Ripple's founders are the latest crypto billionaires.
The price of ripple has increased by 1240 per cent in the last 30 days, from around 25 US cents to $US3.38, surging past bitcoin cash and ethereum to become the second largest cryptocurrency.
This time last year, ripple was sitting at just under 0.7 of a US cent. That's an increase in value of 51,542 per cent in 12 months.
Ripple's market capitalisation — the price multiplied by the number of coins in circulation — is now $US130 billion ($181b), roughly half that of bitcoin, with ethereum on $US96b and bitcoin cash on $US41b
Two weeks ago, ripple's market cap was just US$36b.
Mike Novogratz, the billionaire investor who last month revealed he was "pressing the pause button" on plans for a cryptocurrency hedge fund amid uncertain market conditions, has warned 2018 will be a "wild ride".
"Ripple Labs worth $US225 billion," he tweeted on Thursday. "Tenth largest company by market cap in the world. Makes [co-founder] Chris Larsen worth $US55 billion tying Mark Zuckerberg as fifth richest man in the world."
He added in a follow-up tweet, "At one point in the 1989 Japanese real estate bubble, the Imperial Palace in Japan was said to be worth more than the entire state of California, things that don't make sense don't last ... be careful out there."
Larsen owns 5.19 billion XRP — the native currency of the ripple network — and a 17 per cent stake in the company he co-founded in 2012, according CNBC, putting his net worth at an estimated $US59.9 billion, ahead of Google founders Larry Page and Sergey Brin and just behind Facebook founder Mark Zuckerberg.
So what exactly is ripple, what makes it different from bitcoin, and what's behind the surge in interest? Ripple is similar to bitcoin in that both are decentralised ledger systems designed to facilitate transactions across the internet.
But while bitcoin is a decentralised digital currency, ripple is a "decentralised transaction network that also contains a digital currency", as former employee Nathan Ihara explained on Quora in 2013.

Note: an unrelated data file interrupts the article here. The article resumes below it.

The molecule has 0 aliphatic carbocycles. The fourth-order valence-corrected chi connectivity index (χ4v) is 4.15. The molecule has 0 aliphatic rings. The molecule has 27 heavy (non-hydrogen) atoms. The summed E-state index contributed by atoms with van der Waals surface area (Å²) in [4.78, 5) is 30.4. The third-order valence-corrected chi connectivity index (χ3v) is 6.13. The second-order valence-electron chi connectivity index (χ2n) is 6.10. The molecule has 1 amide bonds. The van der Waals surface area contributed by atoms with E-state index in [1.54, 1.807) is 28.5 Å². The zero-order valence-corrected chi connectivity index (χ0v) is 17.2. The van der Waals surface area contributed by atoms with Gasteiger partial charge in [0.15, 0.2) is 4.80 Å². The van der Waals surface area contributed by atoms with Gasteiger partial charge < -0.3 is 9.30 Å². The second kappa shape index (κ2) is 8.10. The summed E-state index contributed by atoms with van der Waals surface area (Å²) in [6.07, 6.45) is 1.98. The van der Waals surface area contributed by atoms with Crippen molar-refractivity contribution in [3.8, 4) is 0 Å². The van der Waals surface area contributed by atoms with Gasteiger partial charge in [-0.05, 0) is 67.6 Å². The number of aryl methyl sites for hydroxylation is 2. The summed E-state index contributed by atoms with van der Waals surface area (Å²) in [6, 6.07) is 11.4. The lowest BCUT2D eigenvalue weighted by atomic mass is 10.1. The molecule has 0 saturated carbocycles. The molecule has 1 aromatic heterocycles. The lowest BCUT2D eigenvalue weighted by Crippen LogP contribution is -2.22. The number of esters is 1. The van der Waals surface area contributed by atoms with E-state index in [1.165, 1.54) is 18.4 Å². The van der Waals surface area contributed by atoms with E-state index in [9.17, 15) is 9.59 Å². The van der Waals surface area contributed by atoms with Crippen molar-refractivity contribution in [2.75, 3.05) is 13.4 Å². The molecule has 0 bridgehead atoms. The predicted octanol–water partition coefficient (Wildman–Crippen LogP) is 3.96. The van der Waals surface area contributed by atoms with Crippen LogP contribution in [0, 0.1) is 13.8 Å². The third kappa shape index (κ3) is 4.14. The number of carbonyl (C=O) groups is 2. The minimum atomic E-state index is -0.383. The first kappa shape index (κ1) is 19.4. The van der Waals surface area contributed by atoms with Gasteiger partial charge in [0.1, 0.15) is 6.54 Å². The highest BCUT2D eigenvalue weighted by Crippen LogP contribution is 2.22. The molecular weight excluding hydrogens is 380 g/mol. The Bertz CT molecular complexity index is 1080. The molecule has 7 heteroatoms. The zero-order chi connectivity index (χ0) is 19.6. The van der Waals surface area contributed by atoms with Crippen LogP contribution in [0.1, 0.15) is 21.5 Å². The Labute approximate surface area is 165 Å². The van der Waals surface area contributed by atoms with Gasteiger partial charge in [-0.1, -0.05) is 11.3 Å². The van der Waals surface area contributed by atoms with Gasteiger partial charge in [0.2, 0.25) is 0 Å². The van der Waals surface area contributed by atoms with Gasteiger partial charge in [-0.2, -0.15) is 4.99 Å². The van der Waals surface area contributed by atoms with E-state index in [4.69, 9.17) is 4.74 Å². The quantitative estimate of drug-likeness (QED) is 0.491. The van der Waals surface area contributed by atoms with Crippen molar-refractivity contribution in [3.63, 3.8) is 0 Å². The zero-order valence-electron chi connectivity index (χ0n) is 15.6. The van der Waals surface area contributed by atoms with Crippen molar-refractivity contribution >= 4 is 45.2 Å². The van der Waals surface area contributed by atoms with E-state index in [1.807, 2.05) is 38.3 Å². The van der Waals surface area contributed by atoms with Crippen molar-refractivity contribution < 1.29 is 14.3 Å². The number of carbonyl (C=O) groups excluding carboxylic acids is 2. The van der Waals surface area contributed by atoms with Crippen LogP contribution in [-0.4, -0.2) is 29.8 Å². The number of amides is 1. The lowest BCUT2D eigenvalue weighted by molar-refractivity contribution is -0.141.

"The bitcoin network tracks the movement of bitcoins. The ripple network can track information of any kind," he wrote. "As a result, ripple can track account balances of any existing currency."
That, along with its capacity to rapidly settle cross-border transactions, has made it attractive to traditional banks and financial institutions, with more than 100 adopting the technology so far, including Westpac and UBS.
"Bitcoin and ripple use a different method to reach network consensus," Mr Ihara adds. "Bitcoin uses proof-of-work (mining). Ripple uses an iterative consensus process. As a result, ripple is faster than bitcoin. It only takes a few seconds to finalise transactions. It's also more energy efficient."
As IG analysts wrote in a recent note, ripple effectively positions itself as a "complement" to bitcoin, rather than its rival. "The ripple network is meant to allow the transfer of any form of currency, regardless of whether it is the traditional sort, such as dollars or euros, or the new types such as bitcoin," IG wrote.
Unlike bitcoins, which are "mined" by computers on the network at a set rate to a fixed 21 million out to the year 2140, ripple is "pre-mined", with 100 billion units in existence, 20 billion of which were retained by the founders.
"The interest in XRP appears to tie in with its proprietary blockchain that's focused on financial service companies," Motley Fool analyst Sean Williams wrote recently. "In particular, ripple's blockchain could allow for cross-border payments and transactions that occur instantly, rather than waiting days as under the current system."
In a 2015 report, cryptocurrency researcher Tim Swanson argued banks would embrace "permissioned" ledgers like ripple — which use legal entities to validate transactions on the network — as opposed to bitcoin's "unpermissioned" ledger which relies on anonymous miners.
"No bank's going to want to put a billion dollars of value [on a ledger] if it can be destroyed by anonymous validators," he told American Banker.
"The idea with the distributed ledger system is to say, 'How can we take the useful parts of bitcoin — or at least the ledger idea — and integrate it with businesses that have legal reputations?'"
But that cosiness with the traditional financial industry also creates suspicion among cryptocurrency diehards — after all, bitcoin's original purpose was to cut out banks altogether.